Dextrose Tablets

8 watchers
May 2014
4:19pm, 16 May 2014
471 posts
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flyingfinn
Tara beat me too it but the questions I would ask are along the same lines. 1) when do you last eat before a long race? 2) how soon do you start eating? For races in excess of 3 hours I try to take a gel or similar in the 30 mins before the race, I also tend to leave it closer ( around 2 hours) to the race to eat my last proper meal. I then try to start between 45 and 60 mins in. The other thing to look at is the number of 3+ hour training runs you do? In my experience me nothing helps you cope with racing long than repeated practicing putting your body through the same stress, it also gives you opportunity to try strategies in a more relaxed environment.
May 2014
4:27pm, 16 May 2014
6,140 posts
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rf_fozzy
Eat big meal the night before.

Have tried to eat something within the hour before the race.

Tried different strategies during race. This year's 3P ate every 30mins.

# of long runs beforehand doesn't seem to make much difference. Had done a lot of training for London 2011, including 5 or more 20+mi runs. Vomited all over embankment at mile 20, mile 22 and every time I tried to jog in the last 4miles.

I get the same problem on training runs as I do in races - not quite so bad (as as you have pointed out, it's not the same stress on the body). I don't have time to do hundreds of 3hr+ long runs, so that's not going to happen!
May 2014
8:23pm, 16 May 2014
15,826 posts
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DeeGee
In my case FF, I tend to run for at least 3 hours at least twice a month, all year round. I can run or hours at 9.30/10mm pace, can stop for cake and biscuits and sandwiches and everything in LDWA events, and have no real issue with solid food.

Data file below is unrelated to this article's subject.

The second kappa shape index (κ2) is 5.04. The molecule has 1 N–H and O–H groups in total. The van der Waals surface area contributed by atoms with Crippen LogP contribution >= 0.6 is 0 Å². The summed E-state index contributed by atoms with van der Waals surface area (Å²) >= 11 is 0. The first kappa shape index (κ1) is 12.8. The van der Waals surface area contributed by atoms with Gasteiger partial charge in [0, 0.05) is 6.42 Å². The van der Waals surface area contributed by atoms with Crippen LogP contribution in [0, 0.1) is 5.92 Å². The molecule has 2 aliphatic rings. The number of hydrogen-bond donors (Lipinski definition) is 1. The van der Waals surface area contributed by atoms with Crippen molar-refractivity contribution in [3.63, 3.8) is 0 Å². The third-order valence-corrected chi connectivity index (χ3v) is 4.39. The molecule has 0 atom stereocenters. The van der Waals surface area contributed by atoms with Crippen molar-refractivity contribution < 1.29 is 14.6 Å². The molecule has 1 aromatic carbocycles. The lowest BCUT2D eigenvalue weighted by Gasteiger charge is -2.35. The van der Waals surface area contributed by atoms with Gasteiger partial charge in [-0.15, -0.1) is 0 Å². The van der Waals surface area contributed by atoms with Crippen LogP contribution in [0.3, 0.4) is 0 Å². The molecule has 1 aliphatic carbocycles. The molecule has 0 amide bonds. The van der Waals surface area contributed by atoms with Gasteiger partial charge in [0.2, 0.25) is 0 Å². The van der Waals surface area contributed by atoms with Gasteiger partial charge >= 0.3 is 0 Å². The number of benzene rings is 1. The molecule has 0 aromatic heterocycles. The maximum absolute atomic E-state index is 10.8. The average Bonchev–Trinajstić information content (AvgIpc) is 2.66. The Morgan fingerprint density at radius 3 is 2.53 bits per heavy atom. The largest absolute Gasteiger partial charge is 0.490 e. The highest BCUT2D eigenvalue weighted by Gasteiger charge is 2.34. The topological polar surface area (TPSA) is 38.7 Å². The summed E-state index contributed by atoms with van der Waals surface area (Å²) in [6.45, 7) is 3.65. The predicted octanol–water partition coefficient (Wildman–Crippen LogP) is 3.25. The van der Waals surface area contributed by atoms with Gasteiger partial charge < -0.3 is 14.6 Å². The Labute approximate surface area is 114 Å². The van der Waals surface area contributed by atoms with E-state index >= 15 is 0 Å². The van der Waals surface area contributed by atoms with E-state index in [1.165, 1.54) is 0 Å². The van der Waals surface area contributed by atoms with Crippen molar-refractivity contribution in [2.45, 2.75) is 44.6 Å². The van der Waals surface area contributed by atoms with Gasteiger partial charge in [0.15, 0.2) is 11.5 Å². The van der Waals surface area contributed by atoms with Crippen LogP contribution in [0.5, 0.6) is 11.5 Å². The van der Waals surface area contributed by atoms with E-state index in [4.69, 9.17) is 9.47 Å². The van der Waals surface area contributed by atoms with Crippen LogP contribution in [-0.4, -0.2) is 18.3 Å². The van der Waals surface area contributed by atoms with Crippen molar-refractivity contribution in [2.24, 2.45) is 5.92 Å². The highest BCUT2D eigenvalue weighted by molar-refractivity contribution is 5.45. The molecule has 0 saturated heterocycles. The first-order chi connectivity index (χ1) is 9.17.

I can't carry solid food with me on a fast road marathon, though, and that's when I have gip. I don't vomit, poor Fozzy has a very bad time of it compared with me, I just get what I can only describe as a pressure build up in the guts which feels like indigestion and only subsides when I drop the pace.

This is only when I'm running at the faster end of marathon pace for me.

I tried eliminating gluten from my pre-race diet - no dice. Tried eliminating sugar - no dice. Same problem if I abstain pre-race or have a coupl of beers. Sometimes I'm better on no breakfast at all, but then I'm more likely to hit the wall.

I'm going to give them a go. If they fail to work, I've wasted, what, a quid?
May 2014
9:35pm, 16 May 2014
1,394 posts
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Tarahumara
Fozzy perhaps your digestive system is just very sensitive to the effects of long runs... I know I am far better now I am gluten free and I also know I MUST eat before the first hour and then about every 45 minutes and avoid sports drinks, just regular squash is fine for me

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About This Thread

Maintained by DeeGee
Found some in a cupboard. I've been having issues with gels, so am going to try another tactic.

...

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